Mind control of helicopters now. What might be next?

Mind control of robot helicopterIn this amazing feat of engineering, a person’s thoughts are used to navigate a robot, which makes us wonder about other applications in the future.

Using a brain-computer interface developed by University of Minnesota biomedical engineering professor Bin He, several students learned to steer a robotic quadcopter with just their thoughts. As shown in the video, they navigated the craft around a gym, making it turn, rise, dip, and even sail through a ring.

Similar technology may someday allow disabled people to regain speech or mobility lost due to disease or injury. They may be able to control a variety of devices with just their thoughts, including lights, TV remotes, artificial limbs and wheelchairs. The solution is completely noninvasive: brain waves (EEG) are picked up by electrodes in a cap worn on the scalp, not requiring a chip implanted in the brain.

A more detailed report on the technology is available in the Journal of Neural Engineering, and the video is shown below.

One Response to “Mind control of helicopters now. What might be next?”

  • […] Mind control of helicopters now. What might be next? […]

    See also:
    The Cyborg in Us All (NY Times)
    Young Innovators and The Future of Healthcare
    First Human Brain-To-Brain Interface Lets Scientist Control Colleague’s Body (VIDEO)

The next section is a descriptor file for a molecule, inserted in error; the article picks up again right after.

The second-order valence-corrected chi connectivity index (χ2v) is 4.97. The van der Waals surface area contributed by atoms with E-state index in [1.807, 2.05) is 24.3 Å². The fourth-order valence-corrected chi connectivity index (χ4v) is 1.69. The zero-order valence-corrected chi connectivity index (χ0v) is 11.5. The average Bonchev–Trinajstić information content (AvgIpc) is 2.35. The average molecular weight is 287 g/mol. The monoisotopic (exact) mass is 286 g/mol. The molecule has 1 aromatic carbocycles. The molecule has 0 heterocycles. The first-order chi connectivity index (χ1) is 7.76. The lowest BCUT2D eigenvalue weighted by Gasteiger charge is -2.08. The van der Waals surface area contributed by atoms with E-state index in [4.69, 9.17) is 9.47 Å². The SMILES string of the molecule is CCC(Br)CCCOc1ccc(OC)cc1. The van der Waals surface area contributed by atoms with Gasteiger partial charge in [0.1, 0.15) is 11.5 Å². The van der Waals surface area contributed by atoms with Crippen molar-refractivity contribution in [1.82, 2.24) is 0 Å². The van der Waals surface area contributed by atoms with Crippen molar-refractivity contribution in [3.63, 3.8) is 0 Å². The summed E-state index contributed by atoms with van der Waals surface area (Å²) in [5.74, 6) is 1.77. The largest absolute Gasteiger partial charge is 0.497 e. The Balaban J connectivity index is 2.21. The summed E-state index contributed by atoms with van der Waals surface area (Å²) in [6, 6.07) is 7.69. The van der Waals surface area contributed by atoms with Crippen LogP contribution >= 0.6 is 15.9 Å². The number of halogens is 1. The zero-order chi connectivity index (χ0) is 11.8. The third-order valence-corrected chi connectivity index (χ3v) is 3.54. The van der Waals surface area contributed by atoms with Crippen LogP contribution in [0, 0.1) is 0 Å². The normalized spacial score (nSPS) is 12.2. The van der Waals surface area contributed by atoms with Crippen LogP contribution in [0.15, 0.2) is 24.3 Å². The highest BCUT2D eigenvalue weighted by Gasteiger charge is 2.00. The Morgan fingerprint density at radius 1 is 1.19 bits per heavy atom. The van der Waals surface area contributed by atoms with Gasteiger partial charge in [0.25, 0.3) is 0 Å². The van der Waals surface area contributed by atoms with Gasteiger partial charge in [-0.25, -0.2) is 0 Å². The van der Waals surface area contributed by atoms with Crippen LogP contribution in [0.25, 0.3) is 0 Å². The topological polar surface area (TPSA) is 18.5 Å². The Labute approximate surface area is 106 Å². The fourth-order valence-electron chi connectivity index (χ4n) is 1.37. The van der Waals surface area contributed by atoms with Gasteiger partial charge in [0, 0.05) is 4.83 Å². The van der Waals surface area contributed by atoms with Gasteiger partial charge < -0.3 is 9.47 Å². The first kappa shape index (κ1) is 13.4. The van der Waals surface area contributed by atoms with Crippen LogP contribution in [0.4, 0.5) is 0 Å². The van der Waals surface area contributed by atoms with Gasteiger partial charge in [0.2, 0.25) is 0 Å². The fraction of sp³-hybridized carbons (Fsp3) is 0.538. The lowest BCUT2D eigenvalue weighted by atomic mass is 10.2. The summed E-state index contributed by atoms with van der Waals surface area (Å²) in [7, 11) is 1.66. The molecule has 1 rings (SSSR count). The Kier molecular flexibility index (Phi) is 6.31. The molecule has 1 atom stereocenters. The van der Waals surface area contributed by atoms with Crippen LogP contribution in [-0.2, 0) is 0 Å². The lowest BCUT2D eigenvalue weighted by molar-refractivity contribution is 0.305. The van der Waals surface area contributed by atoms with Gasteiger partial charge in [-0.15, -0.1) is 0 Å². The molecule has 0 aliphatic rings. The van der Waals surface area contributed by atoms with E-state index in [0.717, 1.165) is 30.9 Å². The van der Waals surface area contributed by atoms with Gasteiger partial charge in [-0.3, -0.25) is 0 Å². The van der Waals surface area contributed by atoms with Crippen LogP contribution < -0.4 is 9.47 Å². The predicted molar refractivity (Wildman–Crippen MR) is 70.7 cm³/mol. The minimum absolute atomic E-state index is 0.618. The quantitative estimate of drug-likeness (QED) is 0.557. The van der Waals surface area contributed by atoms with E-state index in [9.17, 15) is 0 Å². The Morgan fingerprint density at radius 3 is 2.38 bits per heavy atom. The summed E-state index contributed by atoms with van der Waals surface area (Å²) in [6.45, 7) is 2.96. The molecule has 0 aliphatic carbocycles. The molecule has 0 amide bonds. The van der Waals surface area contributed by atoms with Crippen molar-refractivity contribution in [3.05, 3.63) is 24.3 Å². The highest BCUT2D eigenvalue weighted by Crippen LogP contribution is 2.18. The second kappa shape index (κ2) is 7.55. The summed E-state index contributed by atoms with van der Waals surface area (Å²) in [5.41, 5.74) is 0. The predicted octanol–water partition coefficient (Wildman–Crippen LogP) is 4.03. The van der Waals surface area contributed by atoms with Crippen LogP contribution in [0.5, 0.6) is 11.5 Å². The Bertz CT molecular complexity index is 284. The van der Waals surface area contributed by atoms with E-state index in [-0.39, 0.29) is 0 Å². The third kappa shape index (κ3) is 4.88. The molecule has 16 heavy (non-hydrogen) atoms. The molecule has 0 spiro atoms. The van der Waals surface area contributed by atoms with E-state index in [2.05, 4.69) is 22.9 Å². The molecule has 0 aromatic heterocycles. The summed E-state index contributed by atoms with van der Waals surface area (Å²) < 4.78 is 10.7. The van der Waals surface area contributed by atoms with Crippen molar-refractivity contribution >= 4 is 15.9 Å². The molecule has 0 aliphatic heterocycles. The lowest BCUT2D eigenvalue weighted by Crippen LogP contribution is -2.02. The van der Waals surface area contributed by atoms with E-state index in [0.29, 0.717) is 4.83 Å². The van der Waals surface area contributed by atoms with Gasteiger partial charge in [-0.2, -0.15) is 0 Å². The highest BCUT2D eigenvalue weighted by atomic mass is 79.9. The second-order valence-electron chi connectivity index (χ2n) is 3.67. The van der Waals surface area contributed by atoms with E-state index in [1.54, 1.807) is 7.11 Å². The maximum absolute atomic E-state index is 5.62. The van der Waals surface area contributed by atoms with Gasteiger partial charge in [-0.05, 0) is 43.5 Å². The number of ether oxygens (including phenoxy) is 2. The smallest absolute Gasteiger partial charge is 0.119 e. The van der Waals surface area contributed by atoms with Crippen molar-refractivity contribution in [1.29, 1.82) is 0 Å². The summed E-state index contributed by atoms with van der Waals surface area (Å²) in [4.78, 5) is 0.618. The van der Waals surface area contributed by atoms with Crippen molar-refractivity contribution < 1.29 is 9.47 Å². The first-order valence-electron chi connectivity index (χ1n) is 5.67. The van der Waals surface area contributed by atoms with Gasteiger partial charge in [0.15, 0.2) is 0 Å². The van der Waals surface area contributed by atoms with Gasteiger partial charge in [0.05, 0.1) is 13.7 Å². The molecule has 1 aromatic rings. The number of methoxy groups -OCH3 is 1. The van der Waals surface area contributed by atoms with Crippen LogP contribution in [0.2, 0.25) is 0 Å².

Just as memories of the Brazilian lab rat were recorded and then transmitted to a rat at Duke, imagine the day when you can “plug in” to learn a new language or how to play an instrument or other applications of mind-machine and mind-mind interfaces. When will that occur? And will these capabilities be used for good or evil?

    Imagine the implications of a $1,000 computer that becomes as powerful as the human brain (Ray Kurzweil projects that by 2037) or as powerful as the human race (2049) and how eventually that’s a $0.01 embedded processor that’s connected to trillions of similar processors in an Internet of Things, or dozens or thousands of cell-sized processors living in, and powered by, our bodies.

    What will become of humans? After all, the biology of humans and other living organisms have evolved slowly – over many centuries – while tech innovation has evolved exponentially, following Moore’s Law. ‘Heady stuff (pun intended).

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